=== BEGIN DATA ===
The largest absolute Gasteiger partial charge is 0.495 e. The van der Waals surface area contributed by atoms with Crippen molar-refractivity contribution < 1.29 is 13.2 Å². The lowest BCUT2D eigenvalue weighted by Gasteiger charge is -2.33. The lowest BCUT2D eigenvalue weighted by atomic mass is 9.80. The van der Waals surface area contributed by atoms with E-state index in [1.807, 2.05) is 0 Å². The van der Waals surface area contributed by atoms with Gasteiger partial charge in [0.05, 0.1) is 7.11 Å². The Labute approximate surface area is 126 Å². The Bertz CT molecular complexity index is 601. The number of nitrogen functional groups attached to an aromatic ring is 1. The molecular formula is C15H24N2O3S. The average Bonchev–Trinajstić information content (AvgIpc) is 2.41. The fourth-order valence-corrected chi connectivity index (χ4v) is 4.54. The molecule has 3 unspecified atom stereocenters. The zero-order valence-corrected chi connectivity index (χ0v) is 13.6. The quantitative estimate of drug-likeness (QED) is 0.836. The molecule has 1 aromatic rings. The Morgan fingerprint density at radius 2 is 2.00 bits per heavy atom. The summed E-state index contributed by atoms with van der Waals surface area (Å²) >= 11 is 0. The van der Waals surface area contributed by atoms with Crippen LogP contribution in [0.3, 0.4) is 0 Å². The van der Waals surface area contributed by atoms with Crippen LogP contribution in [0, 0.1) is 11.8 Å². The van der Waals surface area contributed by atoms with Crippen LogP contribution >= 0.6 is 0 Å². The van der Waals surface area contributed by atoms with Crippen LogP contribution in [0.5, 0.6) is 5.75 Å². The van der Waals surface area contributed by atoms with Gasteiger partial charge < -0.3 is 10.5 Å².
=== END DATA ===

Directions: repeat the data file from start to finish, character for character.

The largest absolute Gasteiger partial charge is 0.495 e. The van der Waals surface area contributed by atoms with Crippen molar-refractivity contribution < 1.29 is 13.2 Å². The lowest BCUT2D eigenvalue weighted by Gasteiger charge is -2.33. The lowest BCUT2D eigenvalue weighted by atomic mass is 9.80. The van der Waals surface area contributed by atoms with E-state index in [1.807, 2.05) is 0 Å². The van der Waals surface area contributed by atoms with Gasteiger partial charge in [0.05, 0.1) is 7.11 Å². The Labute approximate surface area is 126 Å². The Bertz CT molecular complexity index is 601. The number of nitrogen functional groups attached to an aromatic ring is 1. The molecular formula is C15H24N2O3S. The average Bonchev–Trinajstić information content (AvgIpc) is 2.41. The fourth-order valence-corrected chi connectivity index (χ4v) is 4.54. The molecule has 3 unspecified atom stereocenters. The zero-order valence-corrected chi connectivity index (χ0v) is 13.6. The quantitative estimate of drug-likeness (QED) is 0.836. The molecule has 1 aromatic rings. The Morgan fingerprint density at radius 2 is 2.00 bits per heavy atom. The summed E-state index contributed by atoms with van der Waals surface area (Å²) >= 11 is 0. The van der Waals surface area contributed by atoms with Crippen LogP contribution in [0.3, 0.4) is 0 Å². The van der Waals surface area contributed by atoms with Crippen LogP contribution in [0, 0.1) is 11.8 Å². The van der Waals surface area contributed by atoms with Crippen LogP contribution >= 0.6 is 0 Å². The van der Waals surface area contributed by atoms with Crippen LogP contribution in [0.5, 0.6) is 5.75 Å². The van der Waals surface area contributed by atoms with Gasteiger partial charge < -0.3 is 10.5 Å².